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2004

Secured Transactions

Securitization

Articles 1 - 3 of 3

Full-Text Articles in Law

The End Of Notice: Secrets And Liens In Commercial Finance Law, Jonathan C. Lipson Aug 2004

The End Of Notice: Secrets And Liens In Commercial Finance Law, Jonathan C. Lipson

ExpressO

This article explores important recent changes in the way that we treat personal property in commercial finance transactions. Among other things, these changes reduce or eliminate the obligation to give notice of interests in personal property when it is used in commercial finance transactions (as, e.g., collateral for a loan).

A principal purpose of notice-filing has been to deter the creation of secret liens, interests in property that are neither recorded nor otherwise readily observable. Secret liens are universally castigated as abhorrent.

Yet, two recent sets of legislative developments suggest that we may care much less about the problem of …


Secrets And Liens: Verification And Measurement In Commercial Finance Law, Jonathan C. Lipson Apr 2004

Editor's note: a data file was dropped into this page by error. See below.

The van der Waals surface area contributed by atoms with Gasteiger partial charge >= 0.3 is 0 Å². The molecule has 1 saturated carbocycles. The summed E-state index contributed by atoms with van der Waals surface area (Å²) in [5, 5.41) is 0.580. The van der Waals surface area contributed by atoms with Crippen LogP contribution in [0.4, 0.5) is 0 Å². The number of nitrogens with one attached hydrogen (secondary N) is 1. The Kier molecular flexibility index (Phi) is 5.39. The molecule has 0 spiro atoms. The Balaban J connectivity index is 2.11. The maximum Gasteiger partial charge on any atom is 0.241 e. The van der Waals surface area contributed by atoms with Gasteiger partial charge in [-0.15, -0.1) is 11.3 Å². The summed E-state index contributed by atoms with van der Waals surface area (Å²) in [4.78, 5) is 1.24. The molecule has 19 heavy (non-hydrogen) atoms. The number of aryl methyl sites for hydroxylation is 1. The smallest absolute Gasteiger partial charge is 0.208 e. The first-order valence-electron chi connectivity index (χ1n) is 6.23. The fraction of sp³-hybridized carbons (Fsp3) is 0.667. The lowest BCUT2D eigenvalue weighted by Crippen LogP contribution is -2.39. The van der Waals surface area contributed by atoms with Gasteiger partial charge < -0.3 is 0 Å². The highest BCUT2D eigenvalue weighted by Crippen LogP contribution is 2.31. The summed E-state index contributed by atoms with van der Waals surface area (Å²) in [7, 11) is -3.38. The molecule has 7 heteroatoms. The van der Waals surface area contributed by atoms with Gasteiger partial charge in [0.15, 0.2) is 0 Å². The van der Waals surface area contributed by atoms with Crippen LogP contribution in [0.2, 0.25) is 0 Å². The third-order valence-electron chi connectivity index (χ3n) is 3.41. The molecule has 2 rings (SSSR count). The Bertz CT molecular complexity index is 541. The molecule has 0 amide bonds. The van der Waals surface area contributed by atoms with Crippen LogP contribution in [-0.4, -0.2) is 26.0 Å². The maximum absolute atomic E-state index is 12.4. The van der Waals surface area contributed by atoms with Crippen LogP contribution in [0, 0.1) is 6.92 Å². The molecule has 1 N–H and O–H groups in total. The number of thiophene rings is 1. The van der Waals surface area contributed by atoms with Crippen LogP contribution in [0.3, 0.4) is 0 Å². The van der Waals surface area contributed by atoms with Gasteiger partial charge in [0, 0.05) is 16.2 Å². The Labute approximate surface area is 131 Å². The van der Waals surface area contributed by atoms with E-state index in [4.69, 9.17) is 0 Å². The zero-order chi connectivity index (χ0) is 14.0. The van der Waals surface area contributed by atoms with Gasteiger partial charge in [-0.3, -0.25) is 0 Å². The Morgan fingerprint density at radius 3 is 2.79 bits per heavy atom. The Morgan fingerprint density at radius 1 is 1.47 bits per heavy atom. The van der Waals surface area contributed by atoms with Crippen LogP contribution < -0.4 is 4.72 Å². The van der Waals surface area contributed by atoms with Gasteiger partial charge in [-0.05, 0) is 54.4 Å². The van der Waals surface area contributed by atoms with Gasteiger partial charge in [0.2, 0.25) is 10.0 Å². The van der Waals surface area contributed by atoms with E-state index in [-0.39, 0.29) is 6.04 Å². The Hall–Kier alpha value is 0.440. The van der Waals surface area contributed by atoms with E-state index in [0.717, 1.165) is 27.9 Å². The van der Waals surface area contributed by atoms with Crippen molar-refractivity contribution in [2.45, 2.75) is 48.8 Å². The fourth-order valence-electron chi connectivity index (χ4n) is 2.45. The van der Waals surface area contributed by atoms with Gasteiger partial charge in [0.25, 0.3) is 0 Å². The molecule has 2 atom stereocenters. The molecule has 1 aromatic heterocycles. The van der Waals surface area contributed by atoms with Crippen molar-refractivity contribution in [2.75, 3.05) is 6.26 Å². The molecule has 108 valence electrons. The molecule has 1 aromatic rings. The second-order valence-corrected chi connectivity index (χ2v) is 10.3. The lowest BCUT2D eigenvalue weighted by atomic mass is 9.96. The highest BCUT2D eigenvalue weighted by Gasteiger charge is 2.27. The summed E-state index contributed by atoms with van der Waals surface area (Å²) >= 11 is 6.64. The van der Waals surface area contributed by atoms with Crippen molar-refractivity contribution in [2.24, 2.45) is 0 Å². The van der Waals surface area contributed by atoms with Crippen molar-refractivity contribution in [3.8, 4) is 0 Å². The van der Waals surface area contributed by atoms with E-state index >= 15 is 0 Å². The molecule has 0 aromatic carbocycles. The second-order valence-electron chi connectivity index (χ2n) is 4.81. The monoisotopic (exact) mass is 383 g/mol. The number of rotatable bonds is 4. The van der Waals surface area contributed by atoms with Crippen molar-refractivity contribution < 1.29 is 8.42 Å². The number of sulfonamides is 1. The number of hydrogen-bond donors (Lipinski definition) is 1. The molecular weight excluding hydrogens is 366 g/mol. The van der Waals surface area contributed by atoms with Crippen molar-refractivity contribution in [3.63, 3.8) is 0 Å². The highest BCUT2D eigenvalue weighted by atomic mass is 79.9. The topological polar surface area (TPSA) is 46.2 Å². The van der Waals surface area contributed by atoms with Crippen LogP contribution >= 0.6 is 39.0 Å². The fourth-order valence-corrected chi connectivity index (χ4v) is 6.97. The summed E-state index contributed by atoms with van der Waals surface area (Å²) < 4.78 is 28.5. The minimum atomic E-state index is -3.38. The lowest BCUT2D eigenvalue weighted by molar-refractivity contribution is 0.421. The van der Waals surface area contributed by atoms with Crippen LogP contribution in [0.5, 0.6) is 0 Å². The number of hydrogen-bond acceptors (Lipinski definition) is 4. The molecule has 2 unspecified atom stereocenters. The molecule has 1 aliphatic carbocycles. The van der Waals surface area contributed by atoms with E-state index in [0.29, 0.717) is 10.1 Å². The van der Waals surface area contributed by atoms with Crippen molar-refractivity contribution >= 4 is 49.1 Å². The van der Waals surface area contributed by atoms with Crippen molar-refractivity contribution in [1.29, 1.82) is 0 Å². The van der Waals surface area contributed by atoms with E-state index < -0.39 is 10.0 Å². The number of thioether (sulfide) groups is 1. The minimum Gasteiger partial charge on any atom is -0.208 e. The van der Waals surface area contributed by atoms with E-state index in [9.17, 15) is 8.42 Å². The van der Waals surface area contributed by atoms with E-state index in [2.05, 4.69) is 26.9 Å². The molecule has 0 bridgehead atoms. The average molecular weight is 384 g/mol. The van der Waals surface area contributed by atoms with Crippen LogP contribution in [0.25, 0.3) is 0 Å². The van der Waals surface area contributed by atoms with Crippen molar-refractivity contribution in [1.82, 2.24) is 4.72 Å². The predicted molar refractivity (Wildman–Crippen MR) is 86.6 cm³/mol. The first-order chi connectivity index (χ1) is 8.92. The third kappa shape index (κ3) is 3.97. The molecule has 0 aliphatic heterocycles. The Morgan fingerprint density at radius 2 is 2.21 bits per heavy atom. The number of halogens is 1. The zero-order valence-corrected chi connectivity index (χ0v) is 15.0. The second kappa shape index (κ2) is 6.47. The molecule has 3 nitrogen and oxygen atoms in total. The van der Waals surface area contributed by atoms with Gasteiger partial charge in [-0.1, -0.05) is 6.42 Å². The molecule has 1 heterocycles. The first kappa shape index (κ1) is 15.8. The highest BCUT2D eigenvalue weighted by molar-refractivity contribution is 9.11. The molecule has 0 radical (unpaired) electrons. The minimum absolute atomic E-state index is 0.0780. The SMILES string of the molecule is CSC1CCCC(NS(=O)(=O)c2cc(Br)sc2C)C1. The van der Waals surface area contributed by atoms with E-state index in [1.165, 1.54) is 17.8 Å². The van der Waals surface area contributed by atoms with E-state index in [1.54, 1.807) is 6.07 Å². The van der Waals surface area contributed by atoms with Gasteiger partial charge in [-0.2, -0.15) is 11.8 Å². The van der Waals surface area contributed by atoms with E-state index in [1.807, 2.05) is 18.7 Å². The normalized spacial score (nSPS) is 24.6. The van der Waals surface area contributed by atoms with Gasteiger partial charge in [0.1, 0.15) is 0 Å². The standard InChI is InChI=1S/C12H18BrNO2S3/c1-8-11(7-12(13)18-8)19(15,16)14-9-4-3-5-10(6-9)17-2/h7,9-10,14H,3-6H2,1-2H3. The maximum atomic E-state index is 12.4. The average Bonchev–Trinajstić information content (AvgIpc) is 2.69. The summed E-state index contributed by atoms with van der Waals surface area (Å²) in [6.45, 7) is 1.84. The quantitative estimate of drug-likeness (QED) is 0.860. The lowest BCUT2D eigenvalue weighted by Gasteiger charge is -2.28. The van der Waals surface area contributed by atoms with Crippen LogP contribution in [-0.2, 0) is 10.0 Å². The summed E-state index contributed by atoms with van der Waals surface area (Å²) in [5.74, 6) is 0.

Secrets And Liens: Verification And Measurement In Commercial Finance Law, Jonathan C. Lipson

ExpressO

This article argues that commercial finance law increasingly uses contract rules to displace property rules, especially as these rules pertain to verifying and measuring property interests. In this context, verification simply means confirming the existence of a property interest, such as a lien or security interest. Measurement means determining the relationships of various property interests to one another (i.e., the priority of interests).

Historically, commercial finance law – in particular the Uniform Commercial Code, which governs loans secured by personal property – provided that something would be treated as “property” only if its property character was fairly easy to discover. …


Death And Resurrection Of Secured Credit, James J. White Jan 2004

Death And Resurrection Of Secured Credit, James J. White

Articles

The Bankruptcy Reform Act of 1978 (the Code) posed palpable threats to secured creditors. It was drafted by a commission that was at least as concerned with the rights of debtors as with the rights of creditors. It was modified and adopted by a Congress that might have been the most liberal since World War II and signed into law by President Carter at the apogee of the left's power, two years before the Reagan election that marked the rise of the right and the beginning of the left's decline. The power of the left was exerted most forcefully on …